When I was teaching several years ago, I picked up the nickname “Mary Poppins”. At the time I thought it was very endearing and it fueled my desire to remain positive no matter what. After all, I was living out my passion of encouraging and helping others. Fast forward to several years later and I have learnt that this push towards positivity that we are constantly barraged with may not be such a good idea after all. In fact, I have learnt it is okay, actually more than okay, to feel down, disappointed, angry, frustrated, pessimistic, realistic… etc. In actual fact, what we need is a healthy dose of positive and negative thinking. Let me explain my thoughts a bit more …
Hal Lindsey once said, “Man can live about forty days without food, about three days without water, about eight minutes without air… but only for one second without hope.” I agree with this statement wholeheartedly and live my life as a self-confessed optimist (hence the Mary Poppins nickname). I often talk about HOPE as “Having Only Positive Expectations.” Being hopeful gives me energy, pushes me out of my comfort zone and perceived limitations, as well as helps me navigate difficult circumstances and failure. The problem is, if we push to stay in super positivity, and an optimistic mode all the time with little regard for reality, often called “irrational optimism”, we risk feeling bad about ourselves when we don’t feel quite so positive.
In addition, we may alienate others when they are feeling pessimistic and sad. Even more serious is how we are in our professional roles. For example, as business managers or entrepreneurs we may become overconfident of our own abilities or our business’s abilities. This could result in decisions being made on limited information or thought processes, and little regard to potential risks and how to mitigate them, which may have dire consequences. In addition, we may sugarcoat the present, and be a little delusional where our mindset “hangs out” in the “what could be” space instead of the “what is” space. This can result in us not taking needed action or facing day to day realities. Our positivity can be hindering.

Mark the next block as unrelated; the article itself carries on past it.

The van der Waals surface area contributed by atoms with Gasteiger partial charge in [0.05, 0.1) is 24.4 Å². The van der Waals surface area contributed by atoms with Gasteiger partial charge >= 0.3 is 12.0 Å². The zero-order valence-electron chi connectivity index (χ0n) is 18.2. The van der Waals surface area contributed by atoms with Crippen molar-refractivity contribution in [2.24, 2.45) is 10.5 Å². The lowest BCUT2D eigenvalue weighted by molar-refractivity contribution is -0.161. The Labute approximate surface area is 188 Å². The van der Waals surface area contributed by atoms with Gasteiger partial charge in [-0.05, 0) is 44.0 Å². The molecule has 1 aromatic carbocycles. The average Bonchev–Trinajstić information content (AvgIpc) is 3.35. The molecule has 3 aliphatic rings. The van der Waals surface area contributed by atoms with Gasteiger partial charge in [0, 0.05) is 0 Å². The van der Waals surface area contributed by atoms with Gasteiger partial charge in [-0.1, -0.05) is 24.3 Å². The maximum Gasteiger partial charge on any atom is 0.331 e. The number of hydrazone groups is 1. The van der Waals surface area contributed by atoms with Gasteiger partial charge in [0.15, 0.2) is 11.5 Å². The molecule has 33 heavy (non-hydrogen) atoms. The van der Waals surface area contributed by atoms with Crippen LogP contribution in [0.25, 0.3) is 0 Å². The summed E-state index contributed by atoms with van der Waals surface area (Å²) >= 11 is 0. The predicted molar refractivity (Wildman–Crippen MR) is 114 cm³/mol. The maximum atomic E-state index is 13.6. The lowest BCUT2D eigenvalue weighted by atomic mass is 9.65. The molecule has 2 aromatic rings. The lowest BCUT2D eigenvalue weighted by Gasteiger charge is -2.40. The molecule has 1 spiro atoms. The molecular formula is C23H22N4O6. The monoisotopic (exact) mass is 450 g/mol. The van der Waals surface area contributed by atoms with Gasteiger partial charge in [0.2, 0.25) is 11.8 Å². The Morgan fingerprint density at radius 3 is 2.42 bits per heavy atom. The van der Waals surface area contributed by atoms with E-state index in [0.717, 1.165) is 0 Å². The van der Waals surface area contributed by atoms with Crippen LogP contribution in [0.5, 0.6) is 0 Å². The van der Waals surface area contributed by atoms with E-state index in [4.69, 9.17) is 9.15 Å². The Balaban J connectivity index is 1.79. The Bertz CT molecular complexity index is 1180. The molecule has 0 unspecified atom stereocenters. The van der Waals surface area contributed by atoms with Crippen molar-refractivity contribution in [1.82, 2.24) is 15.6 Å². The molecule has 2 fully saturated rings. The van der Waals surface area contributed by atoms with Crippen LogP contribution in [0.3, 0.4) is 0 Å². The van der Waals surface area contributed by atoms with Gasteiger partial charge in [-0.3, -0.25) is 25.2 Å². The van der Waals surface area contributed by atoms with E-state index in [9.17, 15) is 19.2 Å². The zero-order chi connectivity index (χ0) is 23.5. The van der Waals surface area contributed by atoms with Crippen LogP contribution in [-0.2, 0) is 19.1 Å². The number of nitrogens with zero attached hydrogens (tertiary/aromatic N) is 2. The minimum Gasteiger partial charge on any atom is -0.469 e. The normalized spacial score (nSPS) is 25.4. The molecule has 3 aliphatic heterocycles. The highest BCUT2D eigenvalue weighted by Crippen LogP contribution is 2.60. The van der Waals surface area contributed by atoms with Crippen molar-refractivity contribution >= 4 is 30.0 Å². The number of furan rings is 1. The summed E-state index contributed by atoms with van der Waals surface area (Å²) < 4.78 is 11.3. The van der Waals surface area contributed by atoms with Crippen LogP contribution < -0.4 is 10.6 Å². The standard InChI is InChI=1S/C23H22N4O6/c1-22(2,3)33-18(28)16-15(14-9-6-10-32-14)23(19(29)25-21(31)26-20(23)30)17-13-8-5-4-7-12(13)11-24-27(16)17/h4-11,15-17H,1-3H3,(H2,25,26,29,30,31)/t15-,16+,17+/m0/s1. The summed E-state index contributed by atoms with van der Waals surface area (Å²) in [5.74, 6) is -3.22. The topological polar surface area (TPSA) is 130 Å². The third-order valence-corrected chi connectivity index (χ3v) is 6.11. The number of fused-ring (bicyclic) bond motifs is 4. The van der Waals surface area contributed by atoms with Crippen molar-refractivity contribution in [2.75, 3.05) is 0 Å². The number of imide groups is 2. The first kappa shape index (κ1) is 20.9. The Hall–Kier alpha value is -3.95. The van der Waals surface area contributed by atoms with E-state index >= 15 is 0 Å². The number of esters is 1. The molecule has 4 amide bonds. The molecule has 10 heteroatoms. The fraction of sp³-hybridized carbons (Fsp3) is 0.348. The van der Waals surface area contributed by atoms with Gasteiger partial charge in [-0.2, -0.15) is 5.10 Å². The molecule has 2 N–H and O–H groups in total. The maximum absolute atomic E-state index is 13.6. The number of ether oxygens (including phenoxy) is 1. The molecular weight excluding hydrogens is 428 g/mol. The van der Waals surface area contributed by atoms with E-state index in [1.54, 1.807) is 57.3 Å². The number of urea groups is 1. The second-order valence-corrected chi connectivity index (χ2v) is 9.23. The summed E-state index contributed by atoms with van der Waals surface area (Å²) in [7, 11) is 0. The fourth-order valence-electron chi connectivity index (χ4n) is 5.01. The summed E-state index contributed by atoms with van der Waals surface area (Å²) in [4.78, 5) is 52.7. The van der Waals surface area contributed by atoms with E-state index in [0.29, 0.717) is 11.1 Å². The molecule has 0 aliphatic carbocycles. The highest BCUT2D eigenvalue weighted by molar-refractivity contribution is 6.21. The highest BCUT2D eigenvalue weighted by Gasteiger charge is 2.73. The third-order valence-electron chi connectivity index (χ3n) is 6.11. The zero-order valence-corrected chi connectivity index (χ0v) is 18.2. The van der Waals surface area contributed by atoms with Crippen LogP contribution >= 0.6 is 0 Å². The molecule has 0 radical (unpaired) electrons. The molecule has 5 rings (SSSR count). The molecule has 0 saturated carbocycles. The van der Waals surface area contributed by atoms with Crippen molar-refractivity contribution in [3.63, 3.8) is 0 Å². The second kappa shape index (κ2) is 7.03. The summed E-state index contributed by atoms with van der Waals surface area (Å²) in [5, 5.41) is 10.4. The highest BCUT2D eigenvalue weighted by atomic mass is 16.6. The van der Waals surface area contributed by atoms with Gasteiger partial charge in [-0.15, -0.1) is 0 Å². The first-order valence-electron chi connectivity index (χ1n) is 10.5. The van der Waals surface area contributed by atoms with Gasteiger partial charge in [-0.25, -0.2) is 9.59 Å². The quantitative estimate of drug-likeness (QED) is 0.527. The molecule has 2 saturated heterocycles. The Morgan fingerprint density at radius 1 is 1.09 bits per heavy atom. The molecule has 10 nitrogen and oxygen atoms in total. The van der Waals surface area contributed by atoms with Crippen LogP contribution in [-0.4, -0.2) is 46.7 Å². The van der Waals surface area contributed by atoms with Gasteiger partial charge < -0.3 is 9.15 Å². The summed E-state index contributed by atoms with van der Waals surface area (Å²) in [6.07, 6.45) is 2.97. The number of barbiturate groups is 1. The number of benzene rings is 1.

The Reality is Real
The reality of life is that it is like a toll road – sometimes you play and sometimes you pay. I think we need to be aware of this optimism bias and pair our hopeful, optimistic way of looking at our business, our abilities, the abilities of our loved ones, employees and colleagues, with a healthy dose of reality, hard evidence and common sense. Yes, “a spoonful of sugar does make the medicine go down”, but sometimes rational, realistic cold hard evidence grounded in reality in equal dose is needed!
If the term “irrational optimist” describes you and you would like to be more of a “rational optimist”, reach out for help. As a Valueneurs Mentor Coach, I can assist in this area using an evidence-based approach. Together we can move forward in realistic positivity.